Actually, I think that could be an unfair objection, when phrased that way. Because (and also depending on how they phrased the statement being responded to, or their otherwise-observed behavior) you need evidence that the person “wants to screw over black people” – that screwing may be considered a side effect, and not all side effects are wanted. Some are unwanted; some are merely accepted as probably-inevitable; some are expected to be outweighed by good; and some are expected or hoped not to occur – maybe the speaker feels we’ve progressed enough culturally, that we wouldn’t backslide into systematic racism in the absence of explicit rules designed to counteract it.

                            We are fully free to disagree with that, of course; but it doesn’t automatically mean that they “want to screw over black people.”

                            A much more fair way to say the same thing would simply be to say that “whether it’s what you want or not, I believe the inevitable effect would be to screw over black people, and I’m not down with that.”

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                    • The ADA is the only anti-discrimination law that I am aware of which has a component that compels action like this.

                      That is, anti-gay discrimination laws don’t require offices to remodel to become tastefully decorated with track lighting, for instance.

                      And lo and behold, the ADA and its regulatory components are chockablock with exceptions and carveouts, establishing minimum thresholds below which compliance is not required.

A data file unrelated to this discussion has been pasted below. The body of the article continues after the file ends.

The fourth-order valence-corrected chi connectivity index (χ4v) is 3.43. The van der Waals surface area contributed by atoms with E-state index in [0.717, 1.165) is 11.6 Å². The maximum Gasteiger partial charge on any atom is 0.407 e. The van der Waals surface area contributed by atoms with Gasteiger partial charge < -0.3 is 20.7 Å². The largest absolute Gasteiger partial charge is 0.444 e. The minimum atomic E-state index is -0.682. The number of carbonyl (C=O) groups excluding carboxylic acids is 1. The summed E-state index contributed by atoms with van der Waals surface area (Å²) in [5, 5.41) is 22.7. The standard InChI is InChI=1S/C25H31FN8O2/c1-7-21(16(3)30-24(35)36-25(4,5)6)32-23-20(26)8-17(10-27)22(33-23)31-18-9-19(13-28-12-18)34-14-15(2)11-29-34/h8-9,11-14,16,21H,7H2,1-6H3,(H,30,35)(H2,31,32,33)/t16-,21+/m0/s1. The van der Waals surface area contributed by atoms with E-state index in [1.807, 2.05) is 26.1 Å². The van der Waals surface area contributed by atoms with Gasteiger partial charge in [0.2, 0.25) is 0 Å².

In your example, a 2 story mom and pop motel is specifically exempt from installing an elevator. An existing building of any height can receive a hardship exemption.
                      And so on.

                      I can grasp people being wary of regulations generally; but if you are going to make an argument based on onerous burdens, then we need to use the empirical evidence of history.

                      How burdensome is the prohibition of racial discrimination?

                      How much of a cost is it, really? Yeah, I get it that corporate HR staff has to keep track of how many people of this race and that gender are working in what departments. But again, there are thresholds and scales, below which the mom and pops don’t need to comply.

                      Ironically, if you want to direct your ire about the regulatory burden, direct it at the people who cause it to grow in the first place; If we could be assured that everyone was making a good faith race-blind hiring effort, the EEOC would not be needed.